My father, age 75, had brain MRI due to his diagnosis of cogntive decline and left homonymous hemianopsia. The report found:
1. chronic hemosiderin staining of the left parietal occipital lobe and right anterior frontal lobe. The findings likely reflect a remote insult, possibly traumatic in nature.
2. mild to moderate periventricular and subcortical white matter T2 hyper intensities, which is nonspecific but compatible with chornic microvascular and ischemic change.
3. No evidence of acute infarct, hemorrhage, hydrocephalus, abnormal intracranial enhancement or mass.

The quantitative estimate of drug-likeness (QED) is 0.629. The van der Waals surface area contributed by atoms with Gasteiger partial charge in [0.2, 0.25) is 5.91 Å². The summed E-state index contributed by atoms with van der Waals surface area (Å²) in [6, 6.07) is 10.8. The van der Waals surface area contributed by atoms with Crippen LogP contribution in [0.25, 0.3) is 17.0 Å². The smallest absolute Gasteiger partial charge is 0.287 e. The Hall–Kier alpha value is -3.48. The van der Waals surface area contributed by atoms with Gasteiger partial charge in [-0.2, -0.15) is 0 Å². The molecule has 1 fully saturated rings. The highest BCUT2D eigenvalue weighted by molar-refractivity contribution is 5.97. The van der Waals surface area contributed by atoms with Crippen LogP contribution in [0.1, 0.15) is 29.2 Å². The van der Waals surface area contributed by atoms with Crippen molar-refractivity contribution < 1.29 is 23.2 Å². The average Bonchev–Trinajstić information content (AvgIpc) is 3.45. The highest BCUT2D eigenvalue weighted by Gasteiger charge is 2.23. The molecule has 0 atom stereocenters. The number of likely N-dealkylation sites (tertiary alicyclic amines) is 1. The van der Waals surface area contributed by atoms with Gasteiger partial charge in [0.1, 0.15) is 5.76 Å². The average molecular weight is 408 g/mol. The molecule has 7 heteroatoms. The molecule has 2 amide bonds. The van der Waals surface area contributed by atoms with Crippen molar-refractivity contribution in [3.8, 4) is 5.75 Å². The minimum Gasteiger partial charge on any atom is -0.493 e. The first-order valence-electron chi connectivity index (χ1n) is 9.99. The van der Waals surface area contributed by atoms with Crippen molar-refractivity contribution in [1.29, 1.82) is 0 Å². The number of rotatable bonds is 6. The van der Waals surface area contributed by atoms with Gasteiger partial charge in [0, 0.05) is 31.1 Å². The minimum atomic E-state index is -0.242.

4. Small chronic infarctg of the right postcentral gyrus.
5. Left jugular bulb is slightly prominent wtih high signal, possibly secondary to slow flow.
6. Generalized parenchymal volume loss without hydrocephalus or midline shift.
My question: my father has no history of head injury or falls to explain the hemosiderin. He does have moderate alcohol use, but not an alcoholic. What could cause the hemosiderin staining? He is not aware of having any strokes.
Also, with the left jugular bulb, what does this suggest?
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